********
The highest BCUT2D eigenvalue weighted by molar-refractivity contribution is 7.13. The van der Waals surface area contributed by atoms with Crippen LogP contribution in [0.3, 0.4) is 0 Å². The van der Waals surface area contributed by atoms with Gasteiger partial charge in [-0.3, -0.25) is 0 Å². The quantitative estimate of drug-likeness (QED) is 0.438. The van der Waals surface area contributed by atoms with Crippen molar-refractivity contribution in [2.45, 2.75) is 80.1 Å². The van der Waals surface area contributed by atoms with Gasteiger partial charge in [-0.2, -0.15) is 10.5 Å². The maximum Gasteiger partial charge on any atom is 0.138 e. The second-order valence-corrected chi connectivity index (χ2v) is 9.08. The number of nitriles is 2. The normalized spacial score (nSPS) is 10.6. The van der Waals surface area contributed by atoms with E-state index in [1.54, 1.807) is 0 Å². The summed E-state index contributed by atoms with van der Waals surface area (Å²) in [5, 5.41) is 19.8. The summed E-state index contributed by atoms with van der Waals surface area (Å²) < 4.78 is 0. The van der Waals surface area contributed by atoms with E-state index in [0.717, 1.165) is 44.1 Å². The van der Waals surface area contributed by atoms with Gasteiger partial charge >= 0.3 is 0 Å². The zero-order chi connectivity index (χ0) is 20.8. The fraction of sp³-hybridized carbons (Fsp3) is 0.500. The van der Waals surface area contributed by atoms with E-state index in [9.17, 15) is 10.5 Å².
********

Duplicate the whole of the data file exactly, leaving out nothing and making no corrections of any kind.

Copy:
The highest BCUT2D eigenvalue weighted by molar-refractivity contribution is 7.13. The van der Waals surface area contributed by atoms with Crippen LogP contribution in [0.3, 0.4) is 0 Å². The van der Waals surface area contributed by atoms with Gasteiger partial charge in [-0.3, -0.25) is 0 Å². The quantitative estimate of drug-likeness (QED) is 0.438. The van der Waals surface area contributed by atoms with Crippen molar-refractivity contribution in [2.45, 2.75) is 80.1 Å². The van der Waals surface area contributed by atoms with Gasteiger partial charge in [-0.2, -0.15) is 10.5 Å². The maximum Gasteiger partial charge on any atom is 0.138 e. The second-order valence-corrected chi connectivity index (χ2v) is 9.08. The number of nitriles is 2. The normalized spacial score (nSPS) is 10.6. The van der Waals surface area contributed by atoms with E-state index in [1.54, 1.807) is 0 Å². The summed E-state index contributed by atoms with van der Waals surface area (Å²) in [5, 5.41) is 19.8. The summed E-state index contributed by atoms with van der Waals surface area (Å²) < 4.78 is 0. The van der Waals surface area contributed by atoms with E-state index in [0.717, 1.165) is 44.1 Å². The van der Waals surface area contributed by atoms with Gasteiger partial charge >= 0.3 is 0 Å². The zero-order chi connectivity index (χ0) is 20.8. The fraction of sp³-hybridized carbons (Fsp3) is 0.500. The van der Waals surface area contributed by atoms with E-state index in [9.17, 15) is 10.5 Å².